Shawn Levy can’t make everything that comes into his line of sight, and, for reasons we’ll get to in a second, Frankenstein happened to get an axe of sorts. The revisionist take on Mary Shelley‘s seminal horror tale — with the actual revisions coming from scribe Max Landis (Chronicle) — won’t die on the doctor’s table, however, since director Paul McGuigan (Push, Lucky Number Slevin) is now taking control for 20th Century Fox. [Variety]
When the Real Steel director roped in this project last year, we were told Landis‘ script — as was also said upon an offer being extended to Ron Howard — would tell this familiar tale from the perspective of Dr. Frankenstein’s assistant, Igor. It’s safe to think that hasn’t been altered in the time since, particularly if they want to keep this tale fresh, while “themes of friendship and redemption” have also been included for good measure.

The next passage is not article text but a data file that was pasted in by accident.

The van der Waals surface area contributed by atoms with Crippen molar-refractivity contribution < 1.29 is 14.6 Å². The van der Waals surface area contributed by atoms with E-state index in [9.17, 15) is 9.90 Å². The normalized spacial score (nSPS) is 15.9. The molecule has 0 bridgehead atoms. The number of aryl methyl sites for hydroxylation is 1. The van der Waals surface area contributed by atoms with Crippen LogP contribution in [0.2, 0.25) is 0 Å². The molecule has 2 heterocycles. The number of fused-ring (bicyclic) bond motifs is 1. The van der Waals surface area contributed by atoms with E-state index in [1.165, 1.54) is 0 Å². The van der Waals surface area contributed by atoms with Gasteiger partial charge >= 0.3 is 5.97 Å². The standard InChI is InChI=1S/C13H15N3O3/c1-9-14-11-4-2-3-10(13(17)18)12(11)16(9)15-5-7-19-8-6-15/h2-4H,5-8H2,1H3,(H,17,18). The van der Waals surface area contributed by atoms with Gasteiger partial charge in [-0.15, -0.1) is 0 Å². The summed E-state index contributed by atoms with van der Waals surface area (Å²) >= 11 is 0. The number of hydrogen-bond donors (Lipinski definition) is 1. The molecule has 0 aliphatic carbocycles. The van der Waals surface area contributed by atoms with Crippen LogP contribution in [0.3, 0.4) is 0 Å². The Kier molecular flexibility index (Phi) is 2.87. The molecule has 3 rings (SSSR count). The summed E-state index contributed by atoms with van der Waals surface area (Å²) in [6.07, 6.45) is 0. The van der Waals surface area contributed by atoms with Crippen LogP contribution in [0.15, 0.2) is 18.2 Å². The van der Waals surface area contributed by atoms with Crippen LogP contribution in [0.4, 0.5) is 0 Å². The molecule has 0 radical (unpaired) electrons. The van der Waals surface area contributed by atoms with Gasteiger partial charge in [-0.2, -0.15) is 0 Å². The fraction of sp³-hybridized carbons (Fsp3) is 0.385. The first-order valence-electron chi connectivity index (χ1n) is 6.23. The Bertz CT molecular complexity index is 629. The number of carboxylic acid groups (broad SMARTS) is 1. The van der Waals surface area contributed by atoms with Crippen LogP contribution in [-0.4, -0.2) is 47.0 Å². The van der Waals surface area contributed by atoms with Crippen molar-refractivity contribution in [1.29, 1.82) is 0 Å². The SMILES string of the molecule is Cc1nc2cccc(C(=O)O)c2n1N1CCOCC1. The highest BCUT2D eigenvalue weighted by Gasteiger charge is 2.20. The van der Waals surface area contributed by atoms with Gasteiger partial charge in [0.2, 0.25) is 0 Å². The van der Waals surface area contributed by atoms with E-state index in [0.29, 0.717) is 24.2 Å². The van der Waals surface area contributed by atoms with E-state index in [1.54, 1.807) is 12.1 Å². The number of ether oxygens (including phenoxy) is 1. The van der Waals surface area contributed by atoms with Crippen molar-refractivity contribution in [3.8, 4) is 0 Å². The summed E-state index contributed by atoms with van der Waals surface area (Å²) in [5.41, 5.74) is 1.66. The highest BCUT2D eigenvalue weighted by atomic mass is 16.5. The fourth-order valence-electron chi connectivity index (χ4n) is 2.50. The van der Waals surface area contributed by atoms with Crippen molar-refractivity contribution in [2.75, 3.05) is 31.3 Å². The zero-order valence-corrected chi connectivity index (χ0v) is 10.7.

Somewhat unsurprisingly, Levy turned down a Frankenstein offer on account of budget. Although his record could probably justify a big one, the cost he apparently requested was still too much for Fox to get comfortable with. Now they’ve found someone (in this case, McGuigan) who doesn’t command a very high fee or, on top of that, probably isn’t one to ask for a big price tag on the overall production — the best solution.
Not having read the script precludes me from speculating just what kind of price Frankenstein might really need to command, thus making any further calls all the more useless. (Though the mention of a low budget on Chronicle does put this into a bit more perspective.) I am, however, curious about what Landis might bring to such a well-worn story, and if the script is good, much of the rest should fall right into place.
Could McGuigan make a huge difference when helming Frankenstein instead of Levy?
Since any New York cinephile has a nearly suffocating wealth of theatrical options, we figured it’d be best to compile some of the more worthwhile repertory showings into one handy list. Displayed below are a few of the city’s most reliable theaters and links to screenings of their weekend offerings — films you’re not likely […]
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